C++ Coding Style

You should format your source code so that it is readable and understandable. This will aid in debugging and maintenance of your programs.

There are many programming styles and you should adopt one that you feel comfortable with.


A well structured program is a must if it is to be readable or understandable by other people. A few guidelines in this regard are:

· Use an Object-Oriented approach when developing a program for a complex problem. View the problem in terms of objects (e.g. Lisa, bed) and operations (e.g. sleep, wake up), then produce a program that takes these operations (represented by subroutines) and applies them to the objects (represented by classes, variables, etc.)

· Create whitespace. A program should be aethestically pleasing; it should be formatted in a style that enhances its readability. A few suggestions are:

· Use spaces between items in a statement. For example, use spaces before and after each operator (+, &&, ==, etc.)

· Insert a blank line between sections of a program to set off blocks of statements.

· Maintain strict indentation of statements to emphasize the relationships between different sections of a program. Nested loops are notoriously difficult to understand without proper indentation.


A program should be well documented. A few guidelines follow:

Two types of documentation exists: external and internal. External documentation, generally, is in the form of manuals and reference guides (aimed towards the end-user) that explain how to use the program. Internal documentation, on the other hand, is usually in the form of comments in the source code and is more focussed in explaining how the program works to the programmer.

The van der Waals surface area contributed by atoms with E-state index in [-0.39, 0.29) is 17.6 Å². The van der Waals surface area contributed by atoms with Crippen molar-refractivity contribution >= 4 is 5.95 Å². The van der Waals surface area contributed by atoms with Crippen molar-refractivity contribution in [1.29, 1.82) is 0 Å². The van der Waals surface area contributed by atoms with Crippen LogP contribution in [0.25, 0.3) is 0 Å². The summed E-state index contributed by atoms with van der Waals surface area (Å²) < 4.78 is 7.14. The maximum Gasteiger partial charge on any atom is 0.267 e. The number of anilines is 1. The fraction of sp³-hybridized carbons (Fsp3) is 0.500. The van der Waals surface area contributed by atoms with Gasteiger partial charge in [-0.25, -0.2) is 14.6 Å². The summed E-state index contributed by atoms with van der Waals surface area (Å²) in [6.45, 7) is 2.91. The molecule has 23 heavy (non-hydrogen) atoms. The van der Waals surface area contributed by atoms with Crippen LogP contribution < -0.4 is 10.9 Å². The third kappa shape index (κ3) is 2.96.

· Program description. At the minimum, there should be a comment box at the beginning of each program describing what the program does, assumptions, revisions (along with their dates), and other useful information. Similar descriptions beside each function can also be helpful.

· Describe complex algorithms and key program segments.

· Do not over-document. Too many detailed or unnecessary comments clutter the program and make it more difficult to read and understand.

· Use meaningful names. Variable and sub-routine names should be representative of their role within the program. For example:

Hypoteneuse = SquareRoot( Square(OppSide) + Square(AdjSide) );


c = SR( SQ(a) + SQ(b) );

the above code segments are equivalent, but the former is definitely more descriptive of its operations.